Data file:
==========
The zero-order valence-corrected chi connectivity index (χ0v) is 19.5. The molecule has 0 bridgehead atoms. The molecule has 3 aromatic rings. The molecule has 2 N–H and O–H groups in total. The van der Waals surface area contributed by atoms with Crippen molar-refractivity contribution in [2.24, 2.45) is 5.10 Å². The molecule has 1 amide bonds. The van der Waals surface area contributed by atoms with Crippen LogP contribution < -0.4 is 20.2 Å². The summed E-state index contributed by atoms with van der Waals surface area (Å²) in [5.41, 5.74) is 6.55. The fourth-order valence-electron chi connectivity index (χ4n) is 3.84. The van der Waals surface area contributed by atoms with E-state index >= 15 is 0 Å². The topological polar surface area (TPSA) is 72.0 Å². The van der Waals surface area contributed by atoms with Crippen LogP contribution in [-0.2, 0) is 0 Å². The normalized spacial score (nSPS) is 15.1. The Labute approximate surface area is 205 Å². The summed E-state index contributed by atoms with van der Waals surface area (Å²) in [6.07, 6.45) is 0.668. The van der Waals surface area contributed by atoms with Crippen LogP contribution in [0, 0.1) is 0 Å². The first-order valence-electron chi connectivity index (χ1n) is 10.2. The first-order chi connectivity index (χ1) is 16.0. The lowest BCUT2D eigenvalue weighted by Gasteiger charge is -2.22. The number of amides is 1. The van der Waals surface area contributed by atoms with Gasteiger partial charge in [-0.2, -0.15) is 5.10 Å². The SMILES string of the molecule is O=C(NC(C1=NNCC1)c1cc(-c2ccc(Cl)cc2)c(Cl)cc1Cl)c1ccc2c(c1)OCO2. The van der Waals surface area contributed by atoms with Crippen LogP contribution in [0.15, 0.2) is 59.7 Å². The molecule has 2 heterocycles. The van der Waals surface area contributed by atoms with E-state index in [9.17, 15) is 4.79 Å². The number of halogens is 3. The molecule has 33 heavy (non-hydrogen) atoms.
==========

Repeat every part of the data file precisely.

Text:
The zero-order valence-corrected chi connectivity index (χ0v) is 19.5. The molecule has 0 bridgehead atoms. The molecule has 3 aromatic rings. The molecule has 2 N–H and O–H groups in total. The van der Waals surface area contributed by atoms with Crippen molar-refractivity contribution in [2.24, 2.45) is 5.10 Å². The molecule has 1 amide bonds. The van der Waals surface area contributed by atoms with Crippen LogP contribution < -0.4 is 20.2 Å². The summed E-state index contributed by atoms with van der Waals surface area (Å²) in [5.41, 5.74) is 6.55. The fourth-order valence-electron chi connectivity index (χ4n) is 3.84. The van der Waals surface area contributed by atoms with E-state index >= 15 is 0 Å². The topological polar surface area (TPSA) is 72.0 Å². The van der Waals surface area contributed by atoms with Crippen LogP contribution in [-0.2, 0) is 0 Å². The normalized spacial score (nSPS) is 15.1. The Labute approximate surface area is 205 Å². The summed E-state index contributed by atoms with van der Waals surface area (Å²) in [6.07, 6.45) is 0.668. The van der Waals surface area contributed by atoms with Crippen LogP contribution in [0, 0.1) is 0 Å². The first-order valence-electron chi connectivity index (χ1n) is 10.2. The first-order chi connectivity index (χ1) is 16.0. The lowest BCUT2D eigenvalue weighted by Gasteiger charge is -2.22. The number of amides is 1. The van der Waals surface area contributed by atoms with Gasteiger partial charge in [-0.2, -0.15) is 5.10 Å². The SMILES string of the molecule is O=C(NC(C1=NNCC1)c1cc(-c2ccc(Cl)cc2)c(Cl)cc1Cl)c1ccc2c(c1)OCO2. The van der Waals surface area contributed by atoms with Crippen LogP contribution in [0.15, 0.2) is 59.7 Å². The molecule has 2 heterocycles. The van der Waals surface area contributed by atoms with E-state index in [9.17, 15) is 4.79 Å². The number of halogens is 3. The molecule has 33 heavy (non-hydrogen) atoms.